Persatuan Promosi Hak Asasi Manusia ::
Society for the Promotion of Human Rights
Friday, 6 March 2015
‘Empowering Women, Empowering Humanity’
The Human Rights Commission of Malaysia (Suhakam) commemorates the 2015 International Women’s Day, celebrated globally on March 8.
2015 marks the 20th anniversary of the Beijing Declaration and Platform for Action (‘Beijing Declaration’), a remarkable roadmap adopted unanimously and signed by 189 governments in 1995. The Declaration had set the agenda for advancing the goals of equality, development and peace, as well as the empowerment for all women.
To this end, the theme of this year’s International Women’s Day is ‘Empowering Women, Empowering Humanity: Picture it!’
While there have been significant achievements in women’s rights in Malaysia, many impediments still remain. The commission views with particular concern issues on violence against women, sexual harassment of women at the workplace, the right to education, health and social well-being of women and girls, the rights of indigenous women and incidences of child marriage, amongst others.
Furthermore, despite Article 8 of the federal constitution, female employees in the private sector do not enjoy the same constitutional protection against discrimination or enjoy the same benefits as their counterparts in the public sector. For example, even with the recommendation by the International Labour Organisation (ILO) Convention on maternity leave being not less than 14 weeks, most private sector employers offer maternity leave up to only 60 days.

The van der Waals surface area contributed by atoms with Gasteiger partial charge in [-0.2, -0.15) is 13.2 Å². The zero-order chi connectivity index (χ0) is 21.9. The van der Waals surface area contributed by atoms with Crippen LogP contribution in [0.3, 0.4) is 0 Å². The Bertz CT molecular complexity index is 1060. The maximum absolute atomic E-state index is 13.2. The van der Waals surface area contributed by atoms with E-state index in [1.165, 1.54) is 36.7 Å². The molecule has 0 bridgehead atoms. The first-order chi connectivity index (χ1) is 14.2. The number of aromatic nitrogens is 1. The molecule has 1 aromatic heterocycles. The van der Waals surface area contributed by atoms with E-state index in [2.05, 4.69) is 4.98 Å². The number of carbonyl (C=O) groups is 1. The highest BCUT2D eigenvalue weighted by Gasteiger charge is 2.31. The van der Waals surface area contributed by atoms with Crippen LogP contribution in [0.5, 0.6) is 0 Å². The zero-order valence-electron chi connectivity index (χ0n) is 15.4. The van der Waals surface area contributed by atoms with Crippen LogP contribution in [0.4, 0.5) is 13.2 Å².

The commission recalls the assurance by the Malaysian government in March 2010 reiterating our commitment to the Beijing Declaration at the 54th Session of the Commission on the Status of Women in New York. As such, the Commission calls on the Government to take active steps to remove remaining legal obstacles and gender discriminatory practices and policies in Malaysia.
Additionally, the government announced its plan to increase women’s participation in the workforce to 55 percent by 2015 in the 10th Malaysia Plan (10MP).
In achieving this target, the commission recommends that the government emplace a comprehensive strategy that rejects patriarchal attitudes and stereotypes that discriminate against women in all sectors, in conformity with the provisions of the Convention on the Elimination of All Forms of Discrimination Against Women (Cedaw), which Malaysia is a state party to.
In addition, the Asean Declaration on the Elimination of Violence Against Women and the Elimination of Violence Against Children also calls on member states to take “necessary measures to eliminate all forms of discrimination against women” and “intensify efforts to develop and improve existing legislative, education and social measures and support services aimed at the prevention of violence against women.”
The commission hopes this can be achieved in active collaboration with civil society organisations, through public education and awareness on women’s rights at all levels of society.